Report on October 14 Preliminary Hearing for the White Pines Wind Project
by Paula Peel
The Environmental Review Tribunal met this week in Wellington to consider additional requests for Presenter status and to hear a motion on the “139” heritage appeal.
Kathy Felkar of the Prince Edward Point Bird Observatory (PEPtBO) advised the Tribunal that 12 wind turbines are in the South Shore Important Bird Area with another 2 turbines on its northern border. Ms. Felkar noted that PEPtBO has been collecting data for the past 15 years and that this data will be presented as evidence. Stewart Murray of Hastings-Prince Edward Land Trust (HPELT) told the Tribunal that the Miller Family Nature Reserve, located at the centre of the White Pines Wind Project Study Area, has some of the most critical and sensitive bird habitat in Southern Ontario. Mr. Murray noted that both Nature Conservancy Canada and Ontario Heritage Trust recognize the high conservation priority of the site and assisted with funding to purchase it.
In total five County residents and three groups – Hardie Wines, HPELT and PEPtBO – will provide evidence to the Tribunal that the White Pines Wind Project will cause serious harm to human health and to the natural environment.
After a short break the Tribunal reconvened to deal with wpd’s appeal of the removal of two turbines (T7 and T11) from its proposed wind project. The Tribunal heard a motion from Talia Gordner, with Blaney McMurtry LLP, legal counsel acting on behalf of Liz Driver and Edwin Rowse seeking an order to stay the “139” proceeding pending the outcome of a judicial review application to the Divisional Court. Ms. Gordner noted that an order is being sought from the Court to set aside the REA for the White Pines Wind Project on the grounds of serious deficiencies in the heritage assessment and the approval process.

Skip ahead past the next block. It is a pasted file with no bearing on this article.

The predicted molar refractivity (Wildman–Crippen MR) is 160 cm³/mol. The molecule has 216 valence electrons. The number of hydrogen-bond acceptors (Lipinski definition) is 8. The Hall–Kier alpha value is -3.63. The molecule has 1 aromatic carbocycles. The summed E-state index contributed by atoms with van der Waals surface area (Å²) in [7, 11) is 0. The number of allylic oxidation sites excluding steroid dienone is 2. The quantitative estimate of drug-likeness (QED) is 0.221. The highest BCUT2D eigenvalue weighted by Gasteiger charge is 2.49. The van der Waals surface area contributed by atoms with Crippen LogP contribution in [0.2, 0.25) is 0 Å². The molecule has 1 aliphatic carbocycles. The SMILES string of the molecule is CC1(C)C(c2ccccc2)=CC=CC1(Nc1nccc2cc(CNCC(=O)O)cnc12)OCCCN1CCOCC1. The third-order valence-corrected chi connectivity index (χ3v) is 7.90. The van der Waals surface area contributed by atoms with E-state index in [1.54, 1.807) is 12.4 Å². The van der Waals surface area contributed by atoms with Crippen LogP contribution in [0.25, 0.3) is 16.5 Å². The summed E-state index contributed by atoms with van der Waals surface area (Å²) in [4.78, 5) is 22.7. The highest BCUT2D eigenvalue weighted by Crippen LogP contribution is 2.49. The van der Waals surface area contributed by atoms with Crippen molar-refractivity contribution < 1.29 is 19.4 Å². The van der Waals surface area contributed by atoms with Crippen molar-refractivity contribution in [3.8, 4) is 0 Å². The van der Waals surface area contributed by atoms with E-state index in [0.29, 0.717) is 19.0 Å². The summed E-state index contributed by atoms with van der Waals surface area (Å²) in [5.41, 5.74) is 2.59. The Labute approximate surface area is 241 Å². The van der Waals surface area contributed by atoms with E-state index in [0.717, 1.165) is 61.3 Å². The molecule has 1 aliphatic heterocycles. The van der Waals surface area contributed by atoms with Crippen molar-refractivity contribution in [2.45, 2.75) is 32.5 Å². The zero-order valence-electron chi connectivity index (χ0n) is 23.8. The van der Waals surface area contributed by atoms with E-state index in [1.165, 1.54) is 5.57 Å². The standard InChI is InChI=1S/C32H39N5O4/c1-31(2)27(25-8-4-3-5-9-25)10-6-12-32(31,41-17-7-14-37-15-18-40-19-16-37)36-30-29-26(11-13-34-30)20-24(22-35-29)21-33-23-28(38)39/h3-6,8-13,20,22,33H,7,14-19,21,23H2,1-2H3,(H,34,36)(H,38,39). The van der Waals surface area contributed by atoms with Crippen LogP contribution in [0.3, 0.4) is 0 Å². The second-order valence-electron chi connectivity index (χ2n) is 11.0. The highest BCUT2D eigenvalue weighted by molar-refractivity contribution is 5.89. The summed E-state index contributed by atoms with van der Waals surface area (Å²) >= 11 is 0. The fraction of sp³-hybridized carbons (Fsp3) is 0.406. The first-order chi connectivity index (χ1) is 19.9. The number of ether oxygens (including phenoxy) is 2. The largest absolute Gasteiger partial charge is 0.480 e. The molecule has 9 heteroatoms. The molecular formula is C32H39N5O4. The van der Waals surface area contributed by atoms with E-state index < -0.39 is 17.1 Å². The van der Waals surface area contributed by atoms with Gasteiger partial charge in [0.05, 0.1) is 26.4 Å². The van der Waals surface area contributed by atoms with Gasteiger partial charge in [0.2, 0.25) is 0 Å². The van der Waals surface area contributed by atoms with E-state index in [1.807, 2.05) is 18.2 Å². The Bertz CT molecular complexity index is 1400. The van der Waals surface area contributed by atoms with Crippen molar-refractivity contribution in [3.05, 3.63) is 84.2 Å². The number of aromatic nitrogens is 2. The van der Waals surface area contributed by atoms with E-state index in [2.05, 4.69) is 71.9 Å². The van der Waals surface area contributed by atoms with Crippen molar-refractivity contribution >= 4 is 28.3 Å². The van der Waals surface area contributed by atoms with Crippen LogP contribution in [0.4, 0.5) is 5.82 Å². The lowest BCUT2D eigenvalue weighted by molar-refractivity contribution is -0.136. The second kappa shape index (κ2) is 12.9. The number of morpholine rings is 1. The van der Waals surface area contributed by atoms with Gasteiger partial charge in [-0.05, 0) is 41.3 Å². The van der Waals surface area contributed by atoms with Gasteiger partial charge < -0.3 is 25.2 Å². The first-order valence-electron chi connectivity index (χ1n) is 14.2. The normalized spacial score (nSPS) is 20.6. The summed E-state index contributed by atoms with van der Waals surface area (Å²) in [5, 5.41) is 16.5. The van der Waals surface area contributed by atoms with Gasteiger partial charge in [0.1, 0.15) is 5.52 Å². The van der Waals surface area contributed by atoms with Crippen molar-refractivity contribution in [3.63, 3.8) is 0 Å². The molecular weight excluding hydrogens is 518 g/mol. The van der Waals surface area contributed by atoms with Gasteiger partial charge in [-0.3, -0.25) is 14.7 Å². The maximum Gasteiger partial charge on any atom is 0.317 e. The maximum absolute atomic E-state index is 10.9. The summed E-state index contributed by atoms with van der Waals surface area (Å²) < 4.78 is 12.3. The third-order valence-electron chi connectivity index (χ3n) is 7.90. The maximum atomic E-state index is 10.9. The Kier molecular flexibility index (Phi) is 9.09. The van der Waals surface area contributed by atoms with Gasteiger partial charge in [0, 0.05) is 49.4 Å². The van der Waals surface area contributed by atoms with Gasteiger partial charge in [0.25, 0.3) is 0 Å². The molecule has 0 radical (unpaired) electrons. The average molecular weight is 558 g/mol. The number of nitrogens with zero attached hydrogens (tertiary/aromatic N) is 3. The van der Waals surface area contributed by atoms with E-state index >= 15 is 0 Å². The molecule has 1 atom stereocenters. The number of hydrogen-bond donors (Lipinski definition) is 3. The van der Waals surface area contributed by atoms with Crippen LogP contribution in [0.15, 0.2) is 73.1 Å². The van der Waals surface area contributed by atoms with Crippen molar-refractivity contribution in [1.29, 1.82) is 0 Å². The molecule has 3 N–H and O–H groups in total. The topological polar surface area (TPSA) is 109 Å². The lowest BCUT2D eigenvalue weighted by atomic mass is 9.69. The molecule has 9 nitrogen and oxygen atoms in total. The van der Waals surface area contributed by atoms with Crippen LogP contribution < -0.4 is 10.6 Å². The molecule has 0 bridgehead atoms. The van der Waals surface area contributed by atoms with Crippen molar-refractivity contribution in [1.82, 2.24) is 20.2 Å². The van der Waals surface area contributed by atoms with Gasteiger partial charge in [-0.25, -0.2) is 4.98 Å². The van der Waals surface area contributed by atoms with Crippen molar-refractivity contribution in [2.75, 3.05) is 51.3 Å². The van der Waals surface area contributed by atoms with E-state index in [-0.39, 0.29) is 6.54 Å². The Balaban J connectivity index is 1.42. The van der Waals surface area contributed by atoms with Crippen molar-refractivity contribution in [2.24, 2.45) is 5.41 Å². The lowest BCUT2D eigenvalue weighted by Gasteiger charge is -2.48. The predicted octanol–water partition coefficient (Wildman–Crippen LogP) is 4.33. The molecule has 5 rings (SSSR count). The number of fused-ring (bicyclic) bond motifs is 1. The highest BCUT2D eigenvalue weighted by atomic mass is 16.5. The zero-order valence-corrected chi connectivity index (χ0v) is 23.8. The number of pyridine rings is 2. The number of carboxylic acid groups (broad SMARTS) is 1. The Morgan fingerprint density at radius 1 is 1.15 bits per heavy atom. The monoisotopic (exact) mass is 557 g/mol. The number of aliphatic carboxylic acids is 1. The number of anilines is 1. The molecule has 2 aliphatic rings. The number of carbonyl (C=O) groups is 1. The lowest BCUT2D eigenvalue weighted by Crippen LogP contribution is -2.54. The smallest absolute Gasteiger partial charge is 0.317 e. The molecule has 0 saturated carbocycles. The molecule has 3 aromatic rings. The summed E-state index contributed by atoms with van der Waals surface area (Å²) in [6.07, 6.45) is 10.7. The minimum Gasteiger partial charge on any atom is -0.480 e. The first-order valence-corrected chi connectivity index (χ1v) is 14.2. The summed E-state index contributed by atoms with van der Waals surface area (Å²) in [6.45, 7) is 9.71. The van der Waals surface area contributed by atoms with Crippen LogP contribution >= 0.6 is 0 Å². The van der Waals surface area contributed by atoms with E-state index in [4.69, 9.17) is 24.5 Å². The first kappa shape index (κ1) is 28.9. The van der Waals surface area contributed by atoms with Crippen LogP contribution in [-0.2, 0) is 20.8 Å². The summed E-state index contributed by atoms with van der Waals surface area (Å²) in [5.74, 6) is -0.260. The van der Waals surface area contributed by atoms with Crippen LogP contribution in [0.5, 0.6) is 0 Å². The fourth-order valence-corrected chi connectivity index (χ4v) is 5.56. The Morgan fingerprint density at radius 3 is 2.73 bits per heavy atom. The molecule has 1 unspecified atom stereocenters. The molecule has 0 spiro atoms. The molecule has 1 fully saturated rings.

Ms. Gordner observed that this is the first appeal under the Ontario Heritage Act since the passing of the Green Energy Act and that the Divisional Court would be an appropriate venue to consider the legal test. However Ms. Gordner noted that even from a practical standpoint it was unnecessary to have two separate proceedings dealing with the same facts. Samantha Foster with Wayne Fairbrother, legal counsel for the County of Prince Edward, supported the motion and argued for an adjournment. Patrick Duffy, lawyer for wpd White Pines Inc., argued that the motion for a stay should have been made immediately after the approval was issued in July and Andrew Weretelnyk, lawyer for the Ministry of the Environment, agreed. Hugh Wilkins, one of the Tribunal members, asked about the distinction between a stay and an adjournment. Ms. Gordner suggested that a stay is for a more lengthy delay but that the Tribunal can call it a stay or an adjournment at its discretion. The Tribunal is considering the motion and will issue a decision at a later date.
The main White Pines Wind Project ERT Hearing starts Monday, November 2nd.